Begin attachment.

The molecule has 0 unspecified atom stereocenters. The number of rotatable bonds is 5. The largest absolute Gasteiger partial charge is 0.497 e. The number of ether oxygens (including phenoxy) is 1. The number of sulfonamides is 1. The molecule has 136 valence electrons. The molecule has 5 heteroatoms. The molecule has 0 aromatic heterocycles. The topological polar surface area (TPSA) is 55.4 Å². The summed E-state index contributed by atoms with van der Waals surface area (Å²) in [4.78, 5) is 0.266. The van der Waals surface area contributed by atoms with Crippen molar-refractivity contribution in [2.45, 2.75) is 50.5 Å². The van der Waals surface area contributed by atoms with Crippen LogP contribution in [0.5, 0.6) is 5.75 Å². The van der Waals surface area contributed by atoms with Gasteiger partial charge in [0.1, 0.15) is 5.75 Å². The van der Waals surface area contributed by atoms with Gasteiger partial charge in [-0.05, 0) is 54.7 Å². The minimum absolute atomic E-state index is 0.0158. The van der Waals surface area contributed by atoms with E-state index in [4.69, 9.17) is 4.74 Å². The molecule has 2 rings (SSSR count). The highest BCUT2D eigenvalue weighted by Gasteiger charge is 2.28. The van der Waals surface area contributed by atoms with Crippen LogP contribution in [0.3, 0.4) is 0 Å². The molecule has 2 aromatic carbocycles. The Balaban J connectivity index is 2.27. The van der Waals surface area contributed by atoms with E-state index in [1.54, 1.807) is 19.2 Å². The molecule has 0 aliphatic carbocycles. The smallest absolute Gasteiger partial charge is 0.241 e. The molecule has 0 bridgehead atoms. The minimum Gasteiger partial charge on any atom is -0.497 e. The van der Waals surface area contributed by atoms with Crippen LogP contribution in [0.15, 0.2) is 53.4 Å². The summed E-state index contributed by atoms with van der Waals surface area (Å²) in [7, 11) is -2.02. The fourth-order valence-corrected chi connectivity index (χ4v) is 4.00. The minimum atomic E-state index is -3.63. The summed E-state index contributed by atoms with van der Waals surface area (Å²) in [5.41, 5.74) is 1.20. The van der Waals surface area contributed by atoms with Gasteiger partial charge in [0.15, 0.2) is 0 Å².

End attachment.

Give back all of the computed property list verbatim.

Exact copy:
The molecule has 0 unspecified atom stereocenters. The number of rotatable bonds is 5. The largest absolute Gasteiger partial charge is 0.497 e. The number of ether oxygens (including phenoxy) is 1. The number of sulfonamides is 1. The molecule has 136 valence electrons. The molecule has 5 heteroatoms. The molecule has 0 aromatic heterocycles. The topological polar surface area (TPSA) is 55.4 Å². The summed E-state index contributed by atoms with van der Waals surface area (Å²) in [4.78, 5) is 0.266. The van der Waals surface area contributed by atoms with Crippen molar-refractivity contribution in [2.45, 2.75) is 50.5 Å². The van der Waals surface area contributed by atoms with Crippen LogP contribution in [0.5, 0.6) is 5.75 Å². The van der Waals surface area contributed by atoms with Gasteiger partial charge in [0.1, 0.15) is 5.75 Å². The van der Waals surface area contributed by atoms with Gasteiger partial charge in [-0.05, 0) is 54.7 Å². The minimum absolute atomic E-state index is 0.0158. The van der Waals surface area contributed by atoms with E-state index in [4.69, 9.17) is 4.74 Å². The molecule has 2 rings (SSSR count). The highest BCUT2D eigenvalue weighted by Gasteiger charge is 2.28. The van der Waals surface area contributed by atoms with Crippen LogP contribution in [0.3, 0.4) is 0 Å². The molecule has 2 aromatic carbocycles. The Balaban J connectivity index is 2.27. The van der Waals surface area contributed by atoms with E-state index in [1.54, 1.807) is 19.2 Å². The molecule has 0 aliphatic carbocycles. The smallest absolute Gasteiger partial charge is 0.241 e. The molecule has 0 bridgehead atoms. The minimum Gasteiger partial charge on any atom is -0.497 e. The van der Waals surface area contributed by atoms with Crippen LogP contribution in [0.15, 0.2) is 53.4 Å². The summed E-state index contributed by atoms with van der Waals surface area (Å²) in [7, 11) is -2.02. The fourth-order valence-corrected chi connectivity index (χ4v) is 4.00. The minimum atomic E-state index is -3.63. The summed E-state index contributed by atoms with van der Waals surface area (Å²) in [5.41, 5.74) is 1.20. The van der Waals surface area contributed by atoms with Gasteiger partial charge in [0.15, 0.2) is 0 Å².